NAI, an organization supporting open media in Afghanistan, on Thursday said that at least ten radio stations have halted work in Afghanistan in less than six months due to security threats and the financial recession.
According to NAI, in 2020, 130 incidents of violence were reported against the journalists in Afghanistan, which shows a 10 percent increase compared to 2019.
Violence against journalists:
“Violence has increased against journalists, violence increased by 10 percent in 2020 compared to 2019,” said Mujib Khalwatgar, the head of NAI.
11 cases of murder, 16 cases of injuries, 13 cases of beating, 3 cases summoning, 3 attacks on media outlets, 5 cases of kidnapping, 23 cases of insults and 4 cases of assassination attempts were reported against the journalists in 2020.
“The government has the ability to provide security, but the problem is that there is no will in the government to use that ability,” said Mujib Khalwatgar, the head of NAI.
“If the Afghan govt, the international community, donor nations to Afghanistan and those countries which are facilitating peace process do not take serious action, the gains that Afghanistan has made in the areas of press freedom in the past 20 years will be eliminated,” said Sediqullah Tawhidi, a journalist.
“The security of all citizens, particularly journalists, has major significance to us,” said Tariq Arian, a spokesman for the Ministry of Interior.
Currently there are 190 audiovisual media outlets working in Afghanistan including 250 print media outlets.
Statistics by the media supporting organizations show that since 2014, 100 media outlets have stopped operation in Afghanistan.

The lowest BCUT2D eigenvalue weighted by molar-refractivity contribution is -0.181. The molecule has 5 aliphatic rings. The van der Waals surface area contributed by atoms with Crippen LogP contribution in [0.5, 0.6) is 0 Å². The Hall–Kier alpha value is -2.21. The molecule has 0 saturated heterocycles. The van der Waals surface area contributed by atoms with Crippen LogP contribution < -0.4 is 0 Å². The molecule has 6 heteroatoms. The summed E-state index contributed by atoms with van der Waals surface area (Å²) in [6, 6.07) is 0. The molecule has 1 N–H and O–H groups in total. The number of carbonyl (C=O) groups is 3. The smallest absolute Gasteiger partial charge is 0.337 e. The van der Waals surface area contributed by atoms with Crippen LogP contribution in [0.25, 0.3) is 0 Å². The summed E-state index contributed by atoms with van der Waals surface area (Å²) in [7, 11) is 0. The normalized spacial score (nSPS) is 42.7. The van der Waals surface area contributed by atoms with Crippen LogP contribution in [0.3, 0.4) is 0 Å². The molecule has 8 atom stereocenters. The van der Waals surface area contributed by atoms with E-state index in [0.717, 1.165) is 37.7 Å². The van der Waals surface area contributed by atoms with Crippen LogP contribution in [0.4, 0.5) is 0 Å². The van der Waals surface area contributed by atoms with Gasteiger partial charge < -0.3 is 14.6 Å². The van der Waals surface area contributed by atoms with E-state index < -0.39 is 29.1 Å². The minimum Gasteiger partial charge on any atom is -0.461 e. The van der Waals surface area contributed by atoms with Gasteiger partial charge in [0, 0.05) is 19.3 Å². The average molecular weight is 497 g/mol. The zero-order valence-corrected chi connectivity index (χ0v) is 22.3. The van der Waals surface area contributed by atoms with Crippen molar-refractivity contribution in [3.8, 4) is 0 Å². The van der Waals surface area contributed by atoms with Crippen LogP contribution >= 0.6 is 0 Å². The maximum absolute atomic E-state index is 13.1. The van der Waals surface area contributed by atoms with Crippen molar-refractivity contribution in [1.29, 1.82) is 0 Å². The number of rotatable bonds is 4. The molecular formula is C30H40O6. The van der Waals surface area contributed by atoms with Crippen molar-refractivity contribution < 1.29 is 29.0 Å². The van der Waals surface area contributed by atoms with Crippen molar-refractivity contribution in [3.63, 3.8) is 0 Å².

'7 Journalists, 1 Media Worker Killed in 2020 in Afghanistan'
A report indicates that four anchors, three reporters and a cameraman have lost their lives in terrorist incidents in different parts of the country in 2020. This number was similar to 2019 but the level of threats to journalists and media workers has been unprecedentedly high in recent months and continues unabated.
The Afghanistan Journalists Center reports that in 2020 Daesh was responsible for killing two anchors, the Taliban was responsible for killing one reporter and a cameraman, and unknown armed men were responsible for killing two anchors.
According to the report, the perpetrators of some of the attacks have not been identified so far.
The report says that 112 incidents of violence against journalists happened in 2020 in the country. The report adds that 19 journalists and media workers were wounded last year.
Moreover, two more incidents, including the attack on former TOLOnews anchor Yama Siawash and the death of Ariana News anchor Fardin Amini in a mysterious incident, happened this past November.
Those who lost their lives in 2020 are:
Safar Mohammad Atal, an anchor of Samson Radio in Helmand;
Ahmad Khan Nawid, an anchor of Ghor Radio in Feroz oh city;
Mir Wahid Shah Amiri, Khorshid TV reporter in Kabul;
Shafiq Zabih, a cameraman at Khorshid TV;
Elyas Daee, a Radio Azadi reporter in Helmand;
Malala Maiwand, Eekas TV anchor in Nangarhar;
Rahmatullah Nekzad, a freelance reporter in Ghazni; and Tahir Khan, a driver at Enekas TV in Nangarhar.
On the first day of 2021, a reporter, Bismillah Adil Aimaq, was killed in an attack by unknown armed men in Ghor. He was head of a local radio station in the province.